By Dennis Seid
It’s been a tumultuous two weeks for Abner White, the founder of the popular Abner’s restaurant chain.
Several reports initially indicated the company had filed for Chapter 11 bankruptcy protection, fueling rumors that the restaurants would be closing. But White says only two restaurants filed for Chapter 11 and that all Abner’s locations will remain open.
The restaurant chain was founded in Oxford in 1993 by White, a former University of Mississippi football player.
White said the confusion began when the Daily Mississippian in Oxford misunderstood the Chapter 11 filing. While the newspaper has issued a correction, White has sent letters to the editor to newspapers across the state to help clarify the issue.
In part, the letter said, “the story communicated erroneous facts related to a bankruptcy that is affecting just one of our companies, and not our entire chain as reported. As a result, numerous other regional publications in the state simply picked up the inaccurate story without contacting me for the correct information, further spreading completely false information about our company.”
White said each restaurant is under separate ownership. Abner’s Inc. of Oxford – which White owns – was the entity that filed for Chapter 11. Abner’s of Starkville Inc., Abner’s of Tupelo LLC, Abner’s of Cordova LLC and Abner’s of Brandon LLC are not involved in the Chapter 11 proceedings
“Abner’s Inc., although it sounds all-encompassing, owns only two restaurants in Oxford,” White said. “Abner’s Inc. is the company that filed Chapter 11 protection due to difficulty in working out a deal with a bank. Chapter 11 protection simply allows us time to restructure debt and work through issues with this creditor.”
He said other newspapers should have taken better care in checking out the facts and tried to contact him for clarification.
“The publicity my company has received as a result of the articles that have run misrepresenting the facts could potentially shut the doors of all my businesses,” he said.
Putting out fires
But White said, “The bottom line is this: We are not closing, and we plan to be a strong Mississippi tradition for many years to come.”
White said 90 percent of his time during the past few weeks has been spent “putting out fires” related to the Chapter 11 filing.
“So many people have come into Abner’s locations in Tupelo, Starkville, Cordova and Brandon and want to know when we are closing,” he said. “We have been inundated with emails and phone calls from customers wanting to know how much longer we will be open. … We reiterate to people daily that none of our restaurants, including those in Oxford, will be closing. This is a temporary reorganization of debt (for the Oxford stores) – that’s all it is.”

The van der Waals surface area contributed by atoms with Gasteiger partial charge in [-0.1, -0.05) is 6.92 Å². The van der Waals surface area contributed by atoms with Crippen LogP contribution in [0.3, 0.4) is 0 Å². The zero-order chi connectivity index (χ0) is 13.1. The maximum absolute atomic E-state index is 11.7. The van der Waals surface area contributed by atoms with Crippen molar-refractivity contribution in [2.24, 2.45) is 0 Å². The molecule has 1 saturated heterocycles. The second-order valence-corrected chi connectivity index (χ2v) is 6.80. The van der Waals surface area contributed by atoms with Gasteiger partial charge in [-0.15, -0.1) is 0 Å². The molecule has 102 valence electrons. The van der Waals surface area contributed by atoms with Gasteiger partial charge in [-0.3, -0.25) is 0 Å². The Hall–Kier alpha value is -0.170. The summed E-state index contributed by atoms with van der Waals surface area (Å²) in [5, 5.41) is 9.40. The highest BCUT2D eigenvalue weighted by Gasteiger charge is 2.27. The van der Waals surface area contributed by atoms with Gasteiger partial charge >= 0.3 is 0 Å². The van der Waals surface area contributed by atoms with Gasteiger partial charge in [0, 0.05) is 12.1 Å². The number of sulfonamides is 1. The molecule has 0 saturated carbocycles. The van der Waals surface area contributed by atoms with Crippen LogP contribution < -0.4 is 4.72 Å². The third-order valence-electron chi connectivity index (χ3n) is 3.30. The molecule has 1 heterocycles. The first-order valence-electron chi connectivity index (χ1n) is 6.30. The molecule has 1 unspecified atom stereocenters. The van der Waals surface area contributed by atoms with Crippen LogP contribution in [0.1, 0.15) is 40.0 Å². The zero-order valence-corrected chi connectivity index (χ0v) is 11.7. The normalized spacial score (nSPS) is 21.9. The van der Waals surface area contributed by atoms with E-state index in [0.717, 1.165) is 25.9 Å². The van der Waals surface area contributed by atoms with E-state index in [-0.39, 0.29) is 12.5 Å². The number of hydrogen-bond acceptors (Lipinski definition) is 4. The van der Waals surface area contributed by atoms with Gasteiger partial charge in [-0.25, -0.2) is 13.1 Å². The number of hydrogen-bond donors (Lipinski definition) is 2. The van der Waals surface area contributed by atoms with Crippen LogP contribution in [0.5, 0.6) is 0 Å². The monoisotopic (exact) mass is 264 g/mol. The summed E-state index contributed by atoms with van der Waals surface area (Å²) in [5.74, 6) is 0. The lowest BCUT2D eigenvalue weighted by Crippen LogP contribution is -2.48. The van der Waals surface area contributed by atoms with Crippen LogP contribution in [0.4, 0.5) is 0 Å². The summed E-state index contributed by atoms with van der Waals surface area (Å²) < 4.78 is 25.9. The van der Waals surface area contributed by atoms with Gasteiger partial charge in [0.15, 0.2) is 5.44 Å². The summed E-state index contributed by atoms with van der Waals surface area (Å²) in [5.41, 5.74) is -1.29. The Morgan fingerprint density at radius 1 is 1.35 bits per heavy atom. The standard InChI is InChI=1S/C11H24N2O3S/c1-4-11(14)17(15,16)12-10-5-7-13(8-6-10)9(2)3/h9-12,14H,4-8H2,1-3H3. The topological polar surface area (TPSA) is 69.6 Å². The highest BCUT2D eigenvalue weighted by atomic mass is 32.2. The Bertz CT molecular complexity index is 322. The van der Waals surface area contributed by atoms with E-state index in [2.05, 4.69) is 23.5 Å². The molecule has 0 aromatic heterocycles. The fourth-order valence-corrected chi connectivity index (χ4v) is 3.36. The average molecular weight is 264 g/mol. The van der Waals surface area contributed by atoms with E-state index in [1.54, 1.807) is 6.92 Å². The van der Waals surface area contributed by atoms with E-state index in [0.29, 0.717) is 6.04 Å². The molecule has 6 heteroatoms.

White said he “couldn’t be more confident” that the Oxford stores will resolve their issues.
“We have certainly seen changes in the landscape of Oxford over past 10 years just like everyone else has. The market is full of restaurant options,” he said. “This means we have to be at our best every day. It means that we need to hire the best employees that we can find. We are working to do just that – not just in Oxford but at all Abner’s markets. We have seen increasing sales in the last year and we are still not at our best, but getting better every day. We will continue to improve until we are confident that we are doing everything we can to make sure our customers have a great experience every time they visit us.”
Abner’s employs about 120 people in its Mississippi stores, plus another 25 in Cordova. All Abner’s companies also are majority-owned by Mississippians, with some outside ownership. White is the sole owner of the two Oxford Abner’s Inc. locations.
“Not only are we run by Mississippians, we utilize other local businesses to help us maintain our operations,” he said. “We work with small businesses in each of our markets to service the needs we have for our supplies, maintenance, repairs, etc. We always look for a local company before we call someone from Memphis or Jackson. We also work closely with Mississippi State and Ole Miss and support them every way that we can.”
White also said the company hasn’t backed off plans to grown into new markets. He admitted they’ve slowed down some due to the “negative attention” in recent weeks.
“Once people see that we’re operating just as good or better than we were before the story broke, we can begin exploring that again,” he said. “Our focus will remain on north Mississippi. We get calls from a lot of people from other states wanting us to locate there but I think that there are good markets right here in our area that would work well for us. I would certainly not rule out going out of state at some point but right now my focus remains on the existing Abner’s companies and new Abner’s in this area.”